Metabolic Hack Makes Ocean Algae more Resilient to 21st Century Climate Change
Published:26 Dec.2022    Source:ScienceDaily
A study published in Science Advances by an international team of scientists provides clear evidence that marine phytoplankton are much more resilient to future climate change than previously thought.Combining data from the long-term Hawai'i Ocean Time-series program with new climate model simulations conducted on one of South Korea's fastest supercomputers, the scientists revealed that a mechanism, known as nutrient uptake plasticity, allows marine algae to adapt and cope with nutrient-poor ocean conditions expected to occur over the next decades in response to global warming of the upper ocean.
The latest report of the Intergovernmental Panel on Climate Change (IPCC) states an uncertainty of -20% to +20%, which implies an uncertainty as to whether phytoplankton will increase or decrease in future. And global warming affects the upper layers of the ocean more than the deeper layers. Earlier studies suggested that the expected future depletion of nutrients near the surface would lead to a substantial reduction of ocean's phytoplankton production with widespread and potentially catastrophic effects on both marine ecosystems and climate. To study how this unique metabolic "hack" will impact global ocean productivity over the next few decades, the team ran a series of climate model simulations with the Community Earth System model (version 2, CESM2) on their supercomputer Aleph. By turning off the phytoplankton plasticity in their model, the authors were able to qualitatively reproduce previous model results of a decline in global productivity by about 8%. However, when turning on the plasticity parameter in their model, in a way that captures the observations near Hawai'i for the past 3 decades, the computer simulation reveals an increase in global productivity of up to 5% until the end of this century.  Inspired by the results of their sensitivity computer model simulations, the authors then looked at 10 other climate models, whose data were used in the recent 6th Assessment Report of the IPCC. The results confirmed the author's initial conclusions.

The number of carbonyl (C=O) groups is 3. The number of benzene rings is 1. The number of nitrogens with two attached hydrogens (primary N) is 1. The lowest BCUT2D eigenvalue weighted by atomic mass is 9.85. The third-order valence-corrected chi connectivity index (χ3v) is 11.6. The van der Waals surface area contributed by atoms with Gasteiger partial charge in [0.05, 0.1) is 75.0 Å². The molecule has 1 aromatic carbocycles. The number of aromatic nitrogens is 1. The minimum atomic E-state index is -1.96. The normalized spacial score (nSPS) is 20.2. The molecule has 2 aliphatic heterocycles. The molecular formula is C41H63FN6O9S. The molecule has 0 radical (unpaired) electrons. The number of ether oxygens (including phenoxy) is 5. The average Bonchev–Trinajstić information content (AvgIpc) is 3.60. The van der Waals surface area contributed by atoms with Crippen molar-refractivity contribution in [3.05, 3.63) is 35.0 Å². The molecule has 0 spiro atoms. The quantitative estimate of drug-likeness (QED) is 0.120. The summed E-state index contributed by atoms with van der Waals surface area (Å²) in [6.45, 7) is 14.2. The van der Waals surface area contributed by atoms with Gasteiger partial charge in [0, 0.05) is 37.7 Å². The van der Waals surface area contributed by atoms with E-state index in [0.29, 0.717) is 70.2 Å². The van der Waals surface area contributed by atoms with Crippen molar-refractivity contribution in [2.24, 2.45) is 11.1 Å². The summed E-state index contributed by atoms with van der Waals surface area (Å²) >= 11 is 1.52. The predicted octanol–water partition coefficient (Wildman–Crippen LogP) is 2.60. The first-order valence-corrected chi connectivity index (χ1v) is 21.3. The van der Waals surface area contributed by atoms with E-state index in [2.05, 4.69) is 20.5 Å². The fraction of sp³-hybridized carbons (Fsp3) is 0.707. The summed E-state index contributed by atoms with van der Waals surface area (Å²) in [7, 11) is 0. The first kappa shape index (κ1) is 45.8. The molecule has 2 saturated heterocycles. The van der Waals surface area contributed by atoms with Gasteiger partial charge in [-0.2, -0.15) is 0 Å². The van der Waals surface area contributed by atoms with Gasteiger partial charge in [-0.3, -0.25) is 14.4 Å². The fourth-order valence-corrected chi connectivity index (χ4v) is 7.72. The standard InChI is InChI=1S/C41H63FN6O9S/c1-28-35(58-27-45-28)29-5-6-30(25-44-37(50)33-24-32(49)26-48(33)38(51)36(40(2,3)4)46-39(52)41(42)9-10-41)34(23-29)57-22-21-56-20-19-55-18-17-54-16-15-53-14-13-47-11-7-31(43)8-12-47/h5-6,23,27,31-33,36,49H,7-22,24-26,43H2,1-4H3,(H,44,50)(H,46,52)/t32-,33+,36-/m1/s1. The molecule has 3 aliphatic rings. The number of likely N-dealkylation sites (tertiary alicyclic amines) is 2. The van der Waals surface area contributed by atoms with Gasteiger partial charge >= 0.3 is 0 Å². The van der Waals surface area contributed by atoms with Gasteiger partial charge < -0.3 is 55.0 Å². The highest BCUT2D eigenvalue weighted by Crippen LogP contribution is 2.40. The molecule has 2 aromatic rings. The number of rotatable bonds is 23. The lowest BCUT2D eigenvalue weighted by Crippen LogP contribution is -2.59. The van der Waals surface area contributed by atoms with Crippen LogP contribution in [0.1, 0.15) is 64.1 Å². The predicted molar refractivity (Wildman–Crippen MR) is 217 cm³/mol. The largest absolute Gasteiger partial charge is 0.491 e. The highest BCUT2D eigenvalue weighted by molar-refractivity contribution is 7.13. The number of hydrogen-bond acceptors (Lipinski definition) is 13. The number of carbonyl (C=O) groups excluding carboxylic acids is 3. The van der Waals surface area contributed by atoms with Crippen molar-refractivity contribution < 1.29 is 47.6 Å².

Even though our study demonstrates the importance of biological buffering of global-scale ecological changes, this does not imply that phytoplankton are immune to human induced climate change. For instance, worsening ocean acidification will reduce the calcification rates of certain types of phytoplankton, which can lead to large-scale shifts in ecosystems. These factors are neither well understood nor represented yet in climate models. Future Earth system models need to use improved observationally-based representations of how phytoplankton respond to multiple stressors, including warming and ocean acidification. This is necessary to predict the future of marine life on our planet.